The first option is “Email Option(form). Set this to one of: -
· No Email. This makes this a passive blog: no emails are sent. The remaining options of this section can be ignored
· Email Notification. Brief text emails are sent “A new message has been posted to xxxx. Click here to see it”
· Email Message. The message posted to the blog is emailed, both as a text and an html email.
If emails are sent, then the next question is “to whom?” You can separately control who gets emails for new topic postings, and for replies.
· New Topic. This controls to whom emails are sent to when a new topic is posted. Options are
o Blog Subscribers
o Whole Group
o Group Members
o SubGroup plus Subscribers
· Replies. This controls to whom emails are sent when a reply is posted. Options are as for New Topic, plus another option
These options function as follows: -
· Nobody. Emails are not sent. If both New Topic and Replies are set to this option, then this is equivalent to email option “No Email”
· Blog Subscribers. With this option users must individually subscribe to this blog. They can subscribe or unsubscribe. Note that having subscribed they may continue to get emails even if their membership of the group lapses.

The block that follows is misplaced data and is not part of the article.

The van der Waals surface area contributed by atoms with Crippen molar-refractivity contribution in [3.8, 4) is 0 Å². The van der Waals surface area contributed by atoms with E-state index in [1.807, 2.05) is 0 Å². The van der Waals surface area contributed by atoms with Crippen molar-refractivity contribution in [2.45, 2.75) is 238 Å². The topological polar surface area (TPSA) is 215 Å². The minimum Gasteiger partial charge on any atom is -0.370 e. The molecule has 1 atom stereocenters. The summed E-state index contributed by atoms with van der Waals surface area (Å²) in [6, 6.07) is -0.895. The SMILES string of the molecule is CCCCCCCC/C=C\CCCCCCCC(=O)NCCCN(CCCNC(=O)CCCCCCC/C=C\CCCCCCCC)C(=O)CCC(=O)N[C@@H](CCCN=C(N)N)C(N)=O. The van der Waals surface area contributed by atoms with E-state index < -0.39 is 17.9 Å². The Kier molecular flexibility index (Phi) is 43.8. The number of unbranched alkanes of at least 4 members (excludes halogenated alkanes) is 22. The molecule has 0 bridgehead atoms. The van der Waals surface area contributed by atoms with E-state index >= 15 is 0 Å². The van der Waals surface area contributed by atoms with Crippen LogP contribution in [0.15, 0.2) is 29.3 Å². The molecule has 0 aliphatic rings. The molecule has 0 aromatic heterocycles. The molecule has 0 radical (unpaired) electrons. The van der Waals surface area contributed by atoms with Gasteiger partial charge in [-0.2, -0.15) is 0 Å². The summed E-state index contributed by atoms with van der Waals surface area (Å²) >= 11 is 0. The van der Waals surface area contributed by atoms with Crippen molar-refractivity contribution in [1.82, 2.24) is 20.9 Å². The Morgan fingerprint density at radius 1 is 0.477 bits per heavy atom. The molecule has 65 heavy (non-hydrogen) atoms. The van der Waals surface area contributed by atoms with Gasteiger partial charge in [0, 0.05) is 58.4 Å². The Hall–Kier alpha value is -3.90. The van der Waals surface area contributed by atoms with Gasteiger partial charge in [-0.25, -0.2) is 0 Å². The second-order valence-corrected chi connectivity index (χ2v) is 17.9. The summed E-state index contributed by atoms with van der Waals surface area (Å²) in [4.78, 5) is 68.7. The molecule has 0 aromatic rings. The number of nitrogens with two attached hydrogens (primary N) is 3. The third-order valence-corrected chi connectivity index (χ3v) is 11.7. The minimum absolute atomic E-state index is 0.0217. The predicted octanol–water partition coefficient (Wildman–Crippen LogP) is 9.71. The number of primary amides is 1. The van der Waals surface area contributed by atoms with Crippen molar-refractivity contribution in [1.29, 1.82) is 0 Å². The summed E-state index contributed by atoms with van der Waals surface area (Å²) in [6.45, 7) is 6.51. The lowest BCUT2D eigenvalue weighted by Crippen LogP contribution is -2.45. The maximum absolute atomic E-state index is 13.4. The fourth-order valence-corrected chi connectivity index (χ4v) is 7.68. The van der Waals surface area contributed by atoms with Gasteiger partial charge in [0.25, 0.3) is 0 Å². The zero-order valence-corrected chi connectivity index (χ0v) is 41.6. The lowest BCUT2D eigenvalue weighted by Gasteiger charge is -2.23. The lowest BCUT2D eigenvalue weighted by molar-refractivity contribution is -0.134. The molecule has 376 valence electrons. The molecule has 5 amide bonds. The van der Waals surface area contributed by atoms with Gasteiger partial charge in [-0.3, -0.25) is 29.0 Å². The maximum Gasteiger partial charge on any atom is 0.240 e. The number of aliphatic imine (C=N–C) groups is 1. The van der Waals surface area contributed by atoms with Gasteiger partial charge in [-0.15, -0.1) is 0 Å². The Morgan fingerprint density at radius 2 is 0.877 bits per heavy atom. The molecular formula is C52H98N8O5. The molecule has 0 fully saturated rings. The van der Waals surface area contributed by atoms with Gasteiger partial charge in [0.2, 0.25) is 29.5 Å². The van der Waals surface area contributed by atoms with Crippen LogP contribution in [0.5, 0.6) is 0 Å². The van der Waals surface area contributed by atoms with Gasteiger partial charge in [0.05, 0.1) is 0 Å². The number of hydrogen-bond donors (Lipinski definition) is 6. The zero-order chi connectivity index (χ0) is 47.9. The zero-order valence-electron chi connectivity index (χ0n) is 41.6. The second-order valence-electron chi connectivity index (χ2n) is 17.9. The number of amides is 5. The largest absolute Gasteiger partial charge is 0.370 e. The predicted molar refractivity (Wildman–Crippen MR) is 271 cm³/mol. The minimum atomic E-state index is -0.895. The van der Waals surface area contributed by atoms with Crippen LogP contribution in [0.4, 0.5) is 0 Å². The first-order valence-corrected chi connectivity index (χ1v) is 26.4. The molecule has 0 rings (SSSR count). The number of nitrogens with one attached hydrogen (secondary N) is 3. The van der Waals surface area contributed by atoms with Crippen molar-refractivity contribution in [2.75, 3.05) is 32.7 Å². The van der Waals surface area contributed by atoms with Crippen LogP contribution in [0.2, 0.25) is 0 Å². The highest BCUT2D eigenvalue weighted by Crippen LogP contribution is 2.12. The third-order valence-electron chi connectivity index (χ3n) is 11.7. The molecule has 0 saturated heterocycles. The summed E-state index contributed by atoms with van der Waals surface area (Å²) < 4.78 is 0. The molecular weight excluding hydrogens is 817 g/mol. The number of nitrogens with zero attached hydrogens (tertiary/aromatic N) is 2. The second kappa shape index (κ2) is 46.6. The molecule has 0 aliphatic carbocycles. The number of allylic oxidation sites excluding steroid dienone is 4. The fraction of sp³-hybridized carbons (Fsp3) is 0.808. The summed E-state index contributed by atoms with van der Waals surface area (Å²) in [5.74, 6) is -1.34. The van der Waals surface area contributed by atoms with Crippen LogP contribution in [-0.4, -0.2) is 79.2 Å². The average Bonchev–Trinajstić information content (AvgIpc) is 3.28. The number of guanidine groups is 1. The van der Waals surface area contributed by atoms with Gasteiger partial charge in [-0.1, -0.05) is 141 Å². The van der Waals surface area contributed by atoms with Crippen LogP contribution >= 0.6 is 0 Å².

· Whole Group. This is everybody who is registered within the group, without checking that they are current members.
· Group Members. This checks for current membership of the group, and will not include those whose membership has lapsed
· Subgroup. This sends a message to members of the subgroup – Committee, Expert Panel, etc – specified in the SubGroup control
· Subgroup plus subscribers. Emails are sent to members of the subgroup, plus any subscribers to the blog.
· Topic. This sends an email to everybody who has posted to this topic. The intention of this option is to allow the whole group to see new topics that have been posted, but not be involved further in discussions of topics that don’t interest them. However if you “join the discussion” by posting a reply to this topic, this reply will be emailed to the topic originator and everybody else who has posted on this topic, and you will receive emails from any further replies.
When the Group Administrator selects a blog, they see two buttons that are not available to normal users: -
[Edit Blog] This allows the blog’s characteristics to be changed: as described above for Creating a New Blog, but starting with the characteristics already established for this blog.
[Archive Blog] or [Delete Blog]
If the blog is empty, then this button will say “Delete Blog”. Clicking it will cause the blog to be deleted.
However, if the blog contains any messages, then it cannot be deleted, and the button will say “Archive Blog”. Clicking this and it becomes available only to Group Administrators, effectively deleting it for all other users.